From water points to improving services
Achieving Sustainable Development Goal (SDG) 6 by 2030 requires accelerating progress and investment dramatically and a shift to providing services instead of infrastructure. National policy targets and the SDGs are not going to be met at the current rate of investment and failure of existing infrastructure due to a lack of service monitoring using water point data. According to Antonio Rodriguez Serrano, Senior Water and Sanitation Specialist from The World Bank and Sistema de Información de Agua y Saneamiento Rural (SIASAR) team leader:
We have to keep the current services functional. The most critical question is not how to breach the gap to 100% coverage, it is how to sustain the services. Data we collect should help us to understand the factors that affect the sustainability of water services in rural communities and address the problems communities are having in a certain area. Data that does not trigger action should not be collected.
Evidence on the real state of basic and safely managed services, including the location of water sources and water supply and their other attributes, will be pivotal for accelerating progress and ultimately achieving SDG 6.1. It is crucial for decision-makers to understand this role of water point data.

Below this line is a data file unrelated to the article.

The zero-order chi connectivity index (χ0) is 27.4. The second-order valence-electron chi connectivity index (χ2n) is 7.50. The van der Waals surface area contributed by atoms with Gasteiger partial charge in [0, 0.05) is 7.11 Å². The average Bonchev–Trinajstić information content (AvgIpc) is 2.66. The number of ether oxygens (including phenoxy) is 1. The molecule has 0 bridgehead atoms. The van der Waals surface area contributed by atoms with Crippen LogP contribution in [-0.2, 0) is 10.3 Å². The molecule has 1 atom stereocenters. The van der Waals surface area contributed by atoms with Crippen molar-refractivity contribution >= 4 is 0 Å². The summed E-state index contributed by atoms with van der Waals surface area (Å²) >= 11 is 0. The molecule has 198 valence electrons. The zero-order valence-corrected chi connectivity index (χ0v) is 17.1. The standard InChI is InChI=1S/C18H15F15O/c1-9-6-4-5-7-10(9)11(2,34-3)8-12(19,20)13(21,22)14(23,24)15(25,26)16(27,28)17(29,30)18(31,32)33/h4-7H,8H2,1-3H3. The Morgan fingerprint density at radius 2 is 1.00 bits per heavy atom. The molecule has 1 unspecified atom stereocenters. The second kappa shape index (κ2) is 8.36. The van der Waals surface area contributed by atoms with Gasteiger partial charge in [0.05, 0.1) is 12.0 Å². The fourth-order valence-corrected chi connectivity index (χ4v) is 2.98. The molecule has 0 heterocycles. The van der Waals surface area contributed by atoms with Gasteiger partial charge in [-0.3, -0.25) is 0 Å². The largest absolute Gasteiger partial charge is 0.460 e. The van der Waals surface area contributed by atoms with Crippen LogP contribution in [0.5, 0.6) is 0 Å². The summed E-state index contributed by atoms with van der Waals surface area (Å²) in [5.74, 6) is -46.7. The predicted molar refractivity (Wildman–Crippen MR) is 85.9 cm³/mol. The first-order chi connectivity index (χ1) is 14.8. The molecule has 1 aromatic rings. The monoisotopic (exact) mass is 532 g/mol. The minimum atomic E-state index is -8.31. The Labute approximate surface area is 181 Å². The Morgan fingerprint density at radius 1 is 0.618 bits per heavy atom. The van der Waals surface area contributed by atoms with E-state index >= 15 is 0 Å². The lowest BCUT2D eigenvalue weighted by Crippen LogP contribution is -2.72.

National and local governments, donors, investors, NGOs and implementers each have different roles in ensuring sustainable services. This white paper provides actionable guidance to each on how to use water point data and improve water point monitoring based on existing practices and the experience of the authors working on water point monitoring programs and tools.
For a quick reference, there are complimentary 2-page fact sheets available for different target groups with universal lessons and specific recommendations:
- Actionable Guidance for National Government
- Actionable Guidance for Donors and Investors
- Actionable Guidance for Local Government
- Actionable Guidance for NGOs and Implementers
Download the White Paper
The White Paper builds on a) more than 30 cases from government, development partners, and the private sector; b) the experiences of users of the Water Point Data Exchange; c) interviews with leaders in the space of water point monitoring; and d) action research in Uganda, a country leading in the use and publication of water point data. You can access the White Paper “Harnessing Water Point Data to Improve Drinking Water Services” through the following link.
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